Today, we celebrate communion with people all over the world. And I would like you to do as I have often asked people to do on this day, to picture the communion celebrations in other Churches all around the world. As you take the elements of communion, think of taking them with all those other people. Well, I suppose that when I’ve done that, the tendency has been for the mental pictures to look a lot like our own experience. Those mental images have probably tended to look like these images in this place.

Well today, as we celebrate this sacrament together, I would also like you to picture in your minds the communion celebrations of other more diverse peoples in the world. As you partake of these elements, think also of the Pentecostals celebrating this sacrament. Just imagine what that would be like. Think of the Roman Catholic celebration. Think of the Latino Churches celebrating in Spanish. Think of the poor churches in South America, or the native cultural Churches in Africa, perhaps with dirt floors and more “tribal” sounding music. Think of the Coptic Church in Egypt celebrating right along with us, using sounds and images that might seem to us more Arabic than Christian. Think of the words we use today being spoken in countless other languages, unintelligible to us, yet full of meaning and emotion to those hearing them.

That is World Communion Sunday! It means the walls have come down! It means God’s people recognizing that those walls are meaningless to God. When we look down from an airplane or from space, which we often picture as God’s perspective, there are no boarders, and people who think they are great and mighty are very small. We are truly one world. And God so loved the world that he gave his only Son…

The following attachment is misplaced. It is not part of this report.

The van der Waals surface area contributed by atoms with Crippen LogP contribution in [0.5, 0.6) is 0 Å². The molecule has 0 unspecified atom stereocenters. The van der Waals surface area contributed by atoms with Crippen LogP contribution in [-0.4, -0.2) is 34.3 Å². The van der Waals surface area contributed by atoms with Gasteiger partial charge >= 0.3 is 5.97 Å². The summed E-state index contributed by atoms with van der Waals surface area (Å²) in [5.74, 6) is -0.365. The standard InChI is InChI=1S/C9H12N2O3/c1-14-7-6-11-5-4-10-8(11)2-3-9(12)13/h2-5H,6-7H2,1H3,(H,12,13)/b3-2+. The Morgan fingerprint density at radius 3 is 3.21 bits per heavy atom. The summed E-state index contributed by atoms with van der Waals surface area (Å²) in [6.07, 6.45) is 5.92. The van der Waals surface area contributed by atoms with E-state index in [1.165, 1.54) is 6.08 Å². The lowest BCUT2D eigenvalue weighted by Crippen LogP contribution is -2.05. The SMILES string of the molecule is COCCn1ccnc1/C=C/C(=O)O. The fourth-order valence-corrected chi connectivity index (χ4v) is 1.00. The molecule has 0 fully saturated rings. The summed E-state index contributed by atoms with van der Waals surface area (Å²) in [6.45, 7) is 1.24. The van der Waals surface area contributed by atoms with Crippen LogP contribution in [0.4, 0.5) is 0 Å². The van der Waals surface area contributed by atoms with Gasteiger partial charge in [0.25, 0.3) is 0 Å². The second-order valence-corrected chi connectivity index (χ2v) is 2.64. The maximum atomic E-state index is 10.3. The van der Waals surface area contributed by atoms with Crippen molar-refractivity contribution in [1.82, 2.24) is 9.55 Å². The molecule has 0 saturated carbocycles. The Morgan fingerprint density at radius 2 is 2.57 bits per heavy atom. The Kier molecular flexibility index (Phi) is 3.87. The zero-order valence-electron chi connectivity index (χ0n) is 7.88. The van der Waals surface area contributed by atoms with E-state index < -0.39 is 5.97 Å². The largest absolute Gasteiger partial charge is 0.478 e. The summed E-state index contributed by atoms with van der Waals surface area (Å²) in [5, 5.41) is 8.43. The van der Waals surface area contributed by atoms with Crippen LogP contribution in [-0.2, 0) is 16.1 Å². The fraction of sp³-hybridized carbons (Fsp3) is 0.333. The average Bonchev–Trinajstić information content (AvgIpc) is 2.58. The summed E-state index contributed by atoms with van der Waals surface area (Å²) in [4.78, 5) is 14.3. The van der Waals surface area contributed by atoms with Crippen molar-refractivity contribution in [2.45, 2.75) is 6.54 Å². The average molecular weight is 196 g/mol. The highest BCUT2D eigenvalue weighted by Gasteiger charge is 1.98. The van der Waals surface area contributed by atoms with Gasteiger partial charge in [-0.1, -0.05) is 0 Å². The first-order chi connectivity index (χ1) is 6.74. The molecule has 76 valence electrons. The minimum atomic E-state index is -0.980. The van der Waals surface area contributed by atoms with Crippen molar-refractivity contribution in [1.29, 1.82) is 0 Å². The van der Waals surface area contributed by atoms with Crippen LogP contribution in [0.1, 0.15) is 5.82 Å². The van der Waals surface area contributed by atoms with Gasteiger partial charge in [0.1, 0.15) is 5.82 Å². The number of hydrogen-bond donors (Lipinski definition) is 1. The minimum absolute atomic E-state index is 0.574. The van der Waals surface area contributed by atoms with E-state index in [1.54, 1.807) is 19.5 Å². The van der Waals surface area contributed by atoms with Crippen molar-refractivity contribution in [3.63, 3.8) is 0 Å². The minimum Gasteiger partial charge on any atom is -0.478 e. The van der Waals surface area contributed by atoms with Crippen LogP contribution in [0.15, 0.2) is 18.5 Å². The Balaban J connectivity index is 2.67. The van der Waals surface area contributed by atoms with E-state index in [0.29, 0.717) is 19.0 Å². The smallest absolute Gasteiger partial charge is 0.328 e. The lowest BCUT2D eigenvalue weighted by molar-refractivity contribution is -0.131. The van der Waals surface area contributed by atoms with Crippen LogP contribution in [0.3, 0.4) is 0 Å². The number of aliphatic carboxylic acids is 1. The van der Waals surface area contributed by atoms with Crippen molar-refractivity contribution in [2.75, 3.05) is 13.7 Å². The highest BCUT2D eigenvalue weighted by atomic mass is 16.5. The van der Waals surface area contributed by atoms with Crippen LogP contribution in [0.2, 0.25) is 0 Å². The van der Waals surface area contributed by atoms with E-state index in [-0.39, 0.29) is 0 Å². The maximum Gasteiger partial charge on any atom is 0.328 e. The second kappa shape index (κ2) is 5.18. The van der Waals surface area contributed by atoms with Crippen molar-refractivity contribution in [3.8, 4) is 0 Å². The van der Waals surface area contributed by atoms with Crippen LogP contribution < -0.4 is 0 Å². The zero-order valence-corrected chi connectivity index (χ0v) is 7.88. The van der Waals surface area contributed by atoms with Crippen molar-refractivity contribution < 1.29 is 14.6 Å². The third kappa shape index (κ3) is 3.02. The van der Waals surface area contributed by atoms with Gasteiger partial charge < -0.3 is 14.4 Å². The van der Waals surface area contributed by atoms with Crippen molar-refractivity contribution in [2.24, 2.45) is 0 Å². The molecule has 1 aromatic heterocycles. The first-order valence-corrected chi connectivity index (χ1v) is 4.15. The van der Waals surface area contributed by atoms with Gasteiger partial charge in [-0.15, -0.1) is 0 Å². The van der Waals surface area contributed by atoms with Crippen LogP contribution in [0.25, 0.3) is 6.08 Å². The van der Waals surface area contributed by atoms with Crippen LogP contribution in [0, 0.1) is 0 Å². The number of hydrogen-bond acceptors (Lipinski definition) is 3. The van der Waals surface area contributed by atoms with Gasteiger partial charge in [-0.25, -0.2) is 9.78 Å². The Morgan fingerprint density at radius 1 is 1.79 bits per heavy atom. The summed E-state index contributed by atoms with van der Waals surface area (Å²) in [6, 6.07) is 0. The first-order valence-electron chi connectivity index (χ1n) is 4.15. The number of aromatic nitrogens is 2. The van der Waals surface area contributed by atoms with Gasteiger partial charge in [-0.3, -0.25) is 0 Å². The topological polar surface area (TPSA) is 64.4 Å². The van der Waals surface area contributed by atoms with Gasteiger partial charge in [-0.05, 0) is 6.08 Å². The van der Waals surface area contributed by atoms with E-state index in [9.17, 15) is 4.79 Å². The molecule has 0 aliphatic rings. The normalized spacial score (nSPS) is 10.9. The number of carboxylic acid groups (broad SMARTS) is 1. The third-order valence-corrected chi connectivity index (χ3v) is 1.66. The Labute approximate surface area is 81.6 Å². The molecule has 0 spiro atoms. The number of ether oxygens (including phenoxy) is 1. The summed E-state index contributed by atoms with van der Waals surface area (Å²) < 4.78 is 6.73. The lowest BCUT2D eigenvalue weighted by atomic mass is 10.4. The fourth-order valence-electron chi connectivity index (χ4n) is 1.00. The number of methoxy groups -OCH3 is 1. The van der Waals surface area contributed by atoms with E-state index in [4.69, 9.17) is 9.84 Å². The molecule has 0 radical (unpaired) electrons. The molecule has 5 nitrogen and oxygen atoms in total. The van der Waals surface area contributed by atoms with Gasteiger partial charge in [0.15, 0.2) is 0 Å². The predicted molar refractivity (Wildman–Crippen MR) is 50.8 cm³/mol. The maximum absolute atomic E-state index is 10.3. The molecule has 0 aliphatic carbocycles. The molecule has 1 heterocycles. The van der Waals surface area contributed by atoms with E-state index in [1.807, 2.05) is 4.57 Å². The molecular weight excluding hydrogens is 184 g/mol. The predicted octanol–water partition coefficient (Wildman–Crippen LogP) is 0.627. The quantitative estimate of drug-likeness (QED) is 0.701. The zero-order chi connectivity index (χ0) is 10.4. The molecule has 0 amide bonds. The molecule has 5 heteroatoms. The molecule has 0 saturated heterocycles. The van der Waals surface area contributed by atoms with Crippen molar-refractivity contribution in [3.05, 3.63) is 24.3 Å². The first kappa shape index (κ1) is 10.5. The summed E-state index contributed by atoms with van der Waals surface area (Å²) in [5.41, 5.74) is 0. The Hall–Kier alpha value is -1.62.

My friends, this is whole thing has two important effects. First of all the way we love one another, the way we break down those walls rather than build them, helps to upbuild not only our own Christian community but also the body of Christ and the Church universal. That is so important! And I would remind you that the New Testament is full of exhortations to upbuild, to edify, and to encourage. That’s what Paul said time and time again. And that’s all of our responsibility! We are important in each others’ faith development. We all are to build up the Church.

The second important effect this has is that the way we love one another and break down walls is a big part of our witness to those outside of Christianity. And frankly, that’s not a very good witness at times! Over the years, one of my own expressions that I’ve too often found myself using has been this. “As much as I love the Church, as much as it has been a wonderful influence in my life, there are times when I’m glad I’m a part of the Church of Jesus Christ already, because looking in from the outside I wouldn’t want to join!”

The world is watching us! Yes, the pressure is on! And too often, that wonderful, positive song, “They’ll know we are Christians by our love” has been made negative in other people’s minds. And it has become instead, “They’ll know we are the Christians they don’t like anyway because of the way we don’t love.”

On this World Communion Sunday, let us set a goal to be truly “one in the spirit.” Let us choose to be a positive witness to the world. Let us set ourselves a standard of love that is beyond our experience or even our own strength. Let us, with the strength of God, strive anew to be uplifting and encouraging to our Sisters and Brothers in the faith, and let us strive to be to the world around us, what Jesus told us we are, “the light of the world.”

Prayer

Eternal God, we know your love for us is eternal and universal for all your people. Forgive us when we put up walls, or when we give in to the fear and discomfort that rises in us when we experience people who are different from us. Help us to see with your perspective the peoples of this world, people who need to know your love through us. For we pray in Jesus’ name, Amen.

Posted in Sermons